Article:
We started 2020 having no doubt about the importance of content moderation for social platforms. As Talerton Gillespie, author of Custodians of the Internet, writes, “Content moderation is constitutional to the functioning of platforms, essential to what platforms are.” However, I believe that we have yet to fully appreciate the work of moderators, support them, and safeguard their wellbeing.

Take a step back to May 2019, when I spoke at and attended the Content Moderation in 2019 workshop hosted by IAPP. Gillespie was the keynote speaker, and he made a compelling case for redefining the moderator role: not as the custodian responsible for keeping the Internet clean, but rather one of guardianship.

In that same workshop, I witnessed the inception of an idea to create a professional association that would defend the interest of moderators and Trust & Safety professionals. Fast forward a year later, and enter The Trust & Safety Professional Association. The soon-to-launch organization will be focused on advancing the trust and safety profession through a shared community of practice. It’s encouraging to see this happening! Content moderators need support, especially now, during the COVID-19 pandemic, that we are spending more time online and moderation duties get more challenging.

“Moderation is the most essential, yet underrated, aspect of social-digital experiences. You couldn’t have an event in Times Square without police officers, Comic-Con couldn’t exist without event staff, and you wouldn’t send your kid to camp without camp counselors. Why should digital experiences be anything else?”

Izzy Neis, Head of Digital at ModSquad (Why Community Moderation Matters)

A critical piece of support needed is the protection of moderator wellbeing. Here at Two Hat, a mission-driven company founded on the ideals of Trust and Safety, we believe in giving moderators the tools and the best practices to ensure that:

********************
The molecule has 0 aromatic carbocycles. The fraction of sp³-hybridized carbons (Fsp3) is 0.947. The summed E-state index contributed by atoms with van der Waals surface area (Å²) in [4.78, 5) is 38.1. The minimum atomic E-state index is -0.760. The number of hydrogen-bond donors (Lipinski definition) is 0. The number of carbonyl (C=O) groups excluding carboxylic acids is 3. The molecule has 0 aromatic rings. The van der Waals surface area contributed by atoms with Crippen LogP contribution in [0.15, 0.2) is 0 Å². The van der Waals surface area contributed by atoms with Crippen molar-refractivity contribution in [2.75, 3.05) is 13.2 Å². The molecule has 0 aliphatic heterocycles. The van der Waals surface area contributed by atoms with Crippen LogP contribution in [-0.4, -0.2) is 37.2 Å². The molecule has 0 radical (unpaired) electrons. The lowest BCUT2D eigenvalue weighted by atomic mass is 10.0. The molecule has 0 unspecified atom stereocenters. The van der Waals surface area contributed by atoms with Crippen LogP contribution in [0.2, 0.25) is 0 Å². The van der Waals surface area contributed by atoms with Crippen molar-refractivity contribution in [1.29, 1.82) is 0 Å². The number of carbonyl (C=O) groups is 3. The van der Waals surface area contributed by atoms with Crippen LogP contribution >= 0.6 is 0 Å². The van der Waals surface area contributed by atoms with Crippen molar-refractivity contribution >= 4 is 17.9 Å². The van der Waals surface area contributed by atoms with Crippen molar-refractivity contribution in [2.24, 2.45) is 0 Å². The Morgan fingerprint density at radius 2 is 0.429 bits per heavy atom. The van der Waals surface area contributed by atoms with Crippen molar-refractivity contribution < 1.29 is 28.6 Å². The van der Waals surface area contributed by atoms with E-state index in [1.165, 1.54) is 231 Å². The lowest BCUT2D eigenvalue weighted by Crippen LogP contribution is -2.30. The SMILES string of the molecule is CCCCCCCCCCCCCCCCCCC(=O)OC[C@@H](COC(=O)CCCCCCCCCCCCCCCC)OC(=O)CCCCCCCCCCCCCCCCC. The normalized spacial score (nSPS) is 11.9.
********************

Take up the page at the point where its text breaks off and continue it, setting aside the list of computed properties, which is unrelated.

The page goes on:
1. The impact of high-risk content on their wellbeing is minimized;
  2. They can focus their time on purposeful moderation, intentionally using their human expertise instead of doing manual work that machines can take care of;
  3. Wellness & resilience is a priority

Reduce Exposure to High-Risk Content

Protecting users from damaging user-generated content like gory images, dangerous/hateful speech, and chat that encourages suicide is a fundamental responsibility for online platforms. Equally important is the need to protect the moderators who ensure your online community remains a productive and thriving space.

Filters that identify and action on abusive behaviors are table stakes. There’s no need to expose moderators to high-risk content that AI can identify and proactively block without the need for human review. Furthermore, by proactively filtering you can immediately reduce the amount of user-generated reports, drastically reducing the workload of moderators.

In a large mobile game, user-generated reports decreased by 88% with the addition of a chat filter
From the e-book Content Moderation in Challenging Times

Purposeful Moderation

The work of a content moderator can feel like an endless battle against an ever-growing pile of content. I know this because I was a moderator once and I felt that challenge every day.